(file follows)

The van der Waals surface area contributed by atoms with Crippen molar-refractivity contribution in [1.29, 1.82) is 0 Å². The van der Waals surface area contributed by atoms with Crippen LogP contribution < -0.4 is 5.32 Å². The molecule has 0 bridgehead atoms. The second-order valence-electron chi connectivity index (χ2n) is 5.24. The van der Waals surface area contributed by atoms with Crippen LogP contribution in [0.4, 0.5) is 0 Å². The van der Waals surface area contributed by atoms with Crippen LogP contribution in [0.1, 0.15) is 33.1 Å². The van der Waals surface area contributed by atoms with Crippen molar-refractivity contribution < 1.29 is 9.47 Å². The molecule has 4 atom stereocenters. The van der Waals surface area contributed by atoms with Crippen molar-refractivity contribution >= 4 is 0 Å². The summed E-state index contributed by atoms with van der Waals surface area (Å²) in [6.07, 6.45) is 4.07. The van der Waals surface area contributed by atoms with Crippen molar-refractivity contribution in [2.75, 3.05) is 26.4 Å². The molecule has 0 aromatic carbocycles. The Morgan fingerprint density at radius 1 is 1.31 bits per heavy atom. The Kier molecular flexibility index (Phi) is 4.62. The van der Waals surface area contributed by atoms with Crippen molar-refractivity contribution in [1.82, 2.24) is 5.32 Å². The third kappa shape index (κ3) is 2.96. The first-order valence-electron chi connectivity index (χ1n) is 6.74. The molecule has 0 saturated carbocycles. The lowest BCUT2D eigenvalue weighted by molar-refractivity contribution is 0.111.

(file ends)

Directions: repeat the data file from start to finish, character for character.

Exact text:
The van der Waals surface area contributed by atoms with Crippen molar-refractivity contribution in [1.29, 1.82) is 0 Å². The van der Waals surface area contributed by atoms with Crippen LogP contribution < -0.4 is 5.32 Å². The molecule has 0 bridgehead atoms. The second-order valence-electron chi connectivity index (χ2n) is 5.24. The van der Waals surface area contributed by atoms with Crippen LogP contribution in [0.4, 0.5) is 0 Å². The van der Waals surface area contributed by atoms with Crippen LogP contribution in [0.1, 0.15) is 33.1 Å². The van der Waals surface area contributed by atoms with Crippen molar-refractivity contribution < 1.29 is 9.47 Å². The molecule has 4 atom stereocenters. The van der Waals surface area contributed by atoms with Crippen molar-refractivity contribution >= 4 is 0 Å². The summed E-state index contributed by atoms with van der Waals surface area (Å²) in [6.07, 6.45) is 4.07. The van der Waals surface area contributed by atoms with Crippen molar-refractivity contribution in [2.75, 3.05) is 26.4 Å². The molecule has 0 aromatic carbocycles. The Morgan fingerprint density at radius 1 is 1.31 bits per heavy atom. The Kier molecular flexibility index (Phi) is 4.62. The van der Waals surface area contributed by atoms with Crippen molar-refractivity contribution in [1.82, 2.24) is 5.32 Å². The third kappa shape index (κ3) is 2.96. The first-order valence-electron chi connectivity index (χ1n) is 6.74. The molecule has 0 saturated carbocycles. The lowest BCUT2D eigenvalue weighted by molar-refractivity contribution is 0.111.